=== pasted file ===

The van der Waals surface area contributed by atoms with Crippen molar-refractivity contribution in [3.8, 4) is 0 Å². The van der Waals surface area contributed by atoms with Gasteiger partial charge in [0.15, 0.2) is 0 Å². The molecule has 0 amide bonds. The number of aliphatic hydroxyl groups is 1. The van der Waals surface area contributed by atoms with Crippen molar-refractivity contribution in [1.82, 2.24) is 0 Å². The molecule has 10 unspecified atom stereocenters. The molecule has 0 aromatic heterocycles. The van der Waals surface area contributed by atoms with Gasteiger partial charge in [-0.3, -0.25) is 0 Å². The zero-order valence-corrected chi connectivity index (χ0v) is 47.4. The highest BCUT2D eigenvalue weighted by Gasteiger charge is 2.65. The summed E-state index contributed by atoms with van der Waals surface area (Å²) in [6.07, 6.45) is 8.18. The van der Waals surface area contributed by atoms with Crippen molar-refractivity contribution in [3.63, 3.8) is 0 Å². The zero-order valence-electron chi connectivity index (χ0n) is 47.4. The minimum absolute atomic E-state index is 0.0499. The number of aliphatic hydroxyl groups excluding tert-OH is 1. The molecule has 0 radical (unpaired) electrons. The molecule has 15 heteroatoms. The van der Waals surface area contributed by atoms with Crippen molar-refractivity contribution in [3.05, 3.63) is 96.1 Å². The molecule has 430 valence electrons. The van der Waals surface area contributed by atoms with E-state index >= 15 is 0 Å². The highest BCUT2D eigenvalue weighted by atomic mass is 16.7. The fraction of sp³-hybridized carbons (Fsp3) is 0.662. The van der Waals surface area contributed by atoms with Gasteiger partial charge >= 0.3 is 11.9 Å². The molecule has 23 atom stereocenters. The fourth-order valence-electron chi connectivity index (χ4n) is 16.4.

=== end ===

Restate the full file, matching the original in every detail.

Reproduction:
The van der Waals surface area contributed by atoms with Crippen molar-refractivity contribution in [3.8, 4) is 0 Å². The van der Waals surface area contributed by atoms with Gasteiger partial charge in [0.15, 0.2) is 0 Å². The molecule has 0 amide bonds. The number of aliphatic hydroxyl groups is 1. The van der Waals surface area contributed by atoms with Crippen molar-refractivity contribution in [1.82, 2.24) is 0 Å². The molecule has 10 unspecified atom stereocenters. The molecule has 0 aromatic heterocycles. The van der Waals surface area contributed by atoms with Gasteiger partial charge in [-0.3, -0.25) is 0 Å². The zero-order valence-corrected chi connectivity index (χ0v) is 47.4. The highest BCUT2D eigenvalue weighted by Gasteiger charge is 2.65. The summed E-state index contributed by atoms with van der Waals surface area (Å²) in [6.07, 6.45) is 8.18. The van der Waals surface area contributed by atoms with Crippen molar-refractivity contribution in [3.63, 3.8) is 0 Å². The zero-order valence-electron chi connectivity index (χ0n) is 47.4. The minimum absolute atomic E-state index is 0.0499. The number of aliphatic hydroxyl groups excluding tert-OH is 1. The molecule has 0 radical (unpaired) electrons. The molecule has 15 heteroatoms. The van der Waals surface area contributed by atoms with Crippen molar-refractivity contribution in [3.05, 3.63) is 96.1 Å². The molecule has 430 valence electrons. The van der Waals surface area contributed by atoms with E-state index >= 15 is 0 Å². The highest BCUT2D eigenvalue weighted by atomic mass is 16.7. The fraction of sp³-hybridized carbons (Fsp3) is 0.662. The van der Waals surface area contributed by atoms with Gasteiger partial charge >= 0.3 is 11.9 Å². The molecule has 23 atom stereocenters. The fourth-order valence-electron chi connectivity index (χ4n) is 16.4.